- NPC Card – You will need one to compete. If you don’t have one, you can purchase online at NPCNewsOnline.com or at check-ins for $135. (Cash or check only for NPC Cards)
- Your music if you are Classic Physique, Bodybuilding, Fitness, or Women’s Physique – You will provide music to the DJ at weigh-ins. Music can be brought on USB.
- Gym bag for your clothes and food
- Resistance bands – although some shows have weights in the pump up room, it will be very busy. Resistance bands are a great way to get pumped up backstage.
- Towel – prepare to sweat
- Layers – you may be hot or cold. There are variations in the venue plus your body does weird things when prepping for a show! Also when you get cold, your muscles flatten out and you’ll lose vascularity.
- Clothing – prepare to be covered in spray tan so wear black. Loose clothes like sweat pants or a robe are best to keep your tan looking good. Flip-flops are recommended for footwear.
- Extra Razor – in case you missed a spot
- Handheld mirror – As you may sweat, you may need touch-ups.
- Bodybuilders, Classic Physique, Fitness, and Women’s Physique bring your music for your routines to check-in. Other divisions do not need to bring music.
- Extra sheets and towels so you don’t lose your hotel room deposit from stained linens.
- Women also like to bring 16 oz Solo cups to pee in avoid water marks on your thighs from the tan.
Things NOT to bring to the competition
- Professional camera equipment
- Professional video equipment
- Spray tanning equipment
- Unsanctioned professional tanners
- Unsanctioned professional make-up artists
Violations will result in disqualification.
Determine When You Go On Stage
You won’t get a time that you go on, only an order of events. The show may go fast or slow depending on the number of competitors so the promoter cannot promise a time. What you need to do is look at the order of events and listen for the class that is five classes before yours. You also need to pay attention to the pace of the show. In some cases 5 classes can mean an hour in others, it can be 10 minutes. Figure out what class that is and listen for it. For example, if you are Bikini F, listen for Bikini A.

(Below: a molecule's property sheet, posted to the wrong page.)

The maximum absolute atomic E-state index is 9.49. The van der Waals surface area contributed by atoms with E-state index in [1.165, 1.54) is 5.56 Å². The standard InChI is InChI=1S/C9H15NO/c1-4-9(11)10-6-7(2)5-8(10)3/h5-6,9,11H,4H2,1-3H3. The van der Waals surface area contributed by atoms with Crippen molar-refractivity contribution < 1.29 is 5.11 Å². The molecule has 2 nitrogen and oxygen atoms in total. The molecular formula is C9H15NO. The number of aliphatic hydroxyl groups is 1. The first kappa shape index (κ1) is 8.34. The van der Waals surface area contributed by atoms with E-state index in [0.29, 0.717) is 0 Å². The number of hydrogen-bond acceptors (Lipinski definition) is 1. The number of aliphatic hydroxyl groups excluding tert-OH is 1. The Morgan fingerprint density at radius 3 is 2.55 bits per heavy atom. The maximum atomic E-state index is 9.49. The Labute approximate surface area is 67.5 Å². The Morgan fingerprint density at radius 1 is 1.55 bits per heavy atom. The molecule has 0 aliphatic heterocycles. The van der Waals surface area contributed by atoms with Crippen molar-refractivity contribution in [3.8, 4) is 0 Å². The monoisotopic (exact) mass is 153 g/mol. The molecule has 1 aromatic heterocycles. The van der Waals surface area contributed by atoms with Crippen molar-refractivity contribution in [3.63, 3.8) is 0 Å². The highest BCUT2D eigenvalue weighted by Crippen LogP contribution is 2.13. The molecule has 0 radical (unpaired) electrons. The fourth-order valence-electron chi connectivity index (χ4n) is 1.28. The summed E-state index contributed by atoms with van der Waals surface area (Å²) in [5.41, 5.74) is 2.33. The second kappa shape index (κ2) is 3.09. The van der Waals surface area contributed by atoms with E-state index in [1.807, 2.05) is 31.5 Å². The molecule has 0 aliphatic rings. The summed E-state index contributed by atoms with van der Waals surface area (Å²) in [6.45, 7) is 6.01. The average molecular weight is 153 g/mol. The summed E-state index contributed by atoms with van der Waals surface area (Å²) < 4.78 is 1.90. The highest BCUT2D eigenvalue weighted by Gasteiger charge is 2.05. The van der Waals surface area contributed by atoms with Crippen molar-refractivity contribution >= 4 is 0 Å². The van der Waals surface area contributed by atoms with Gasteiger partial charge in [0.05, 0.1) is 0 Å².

When you hear that class called that is about 20-30 minutes before you anticipate going on stage, make your final stage preparations. This will include:
- Eat the food you planned for. This is usually a carb like rice cakes, dried fruit, almond butter, SUPERbioCARB, Arginine, Raisinets, etc
- Stay warm but don’t get hot. When you get cold, you will go flat. Too hot and you will drip and streak your tanning. Wear flip flops, sweat pants and have a hand towel ready in case you sweat.
- Pump up. Use the pump up equipment provided and always bring your own resistance bands. Do not pump up your legs; this will cause them to lose separation. Focus most on your weak parts to create balance. Don’t work so hard that you sweat. If you work too hard, you risk training through your pump and smoothing out.
The stage expediters are calling numbers and names. DO NOT COUNT ON THIS! Listen for every class. Pay attention to what is happening around you. Do not leave the backstage area. YOUR NAME AND NUMBER MAY NEVER BE CALLED. Listen for your class. If you miss your class, there is no going back, no re-judging, no going with a different class. It is just 12 weeks of training wasted.
Be prepared for a mishap. Many shows have over 300 competitors and occasionally there can be a mistake. It is not unheard of to have someone end up missing or in the wrong class. This is again why it is so important for you to listen for your class and be aware of what is going on. You are a competitive athlete now and must make sure you make every effort to prepare as such. Typically 1 or 2 people will miss their class at every show. Don’t be one of them!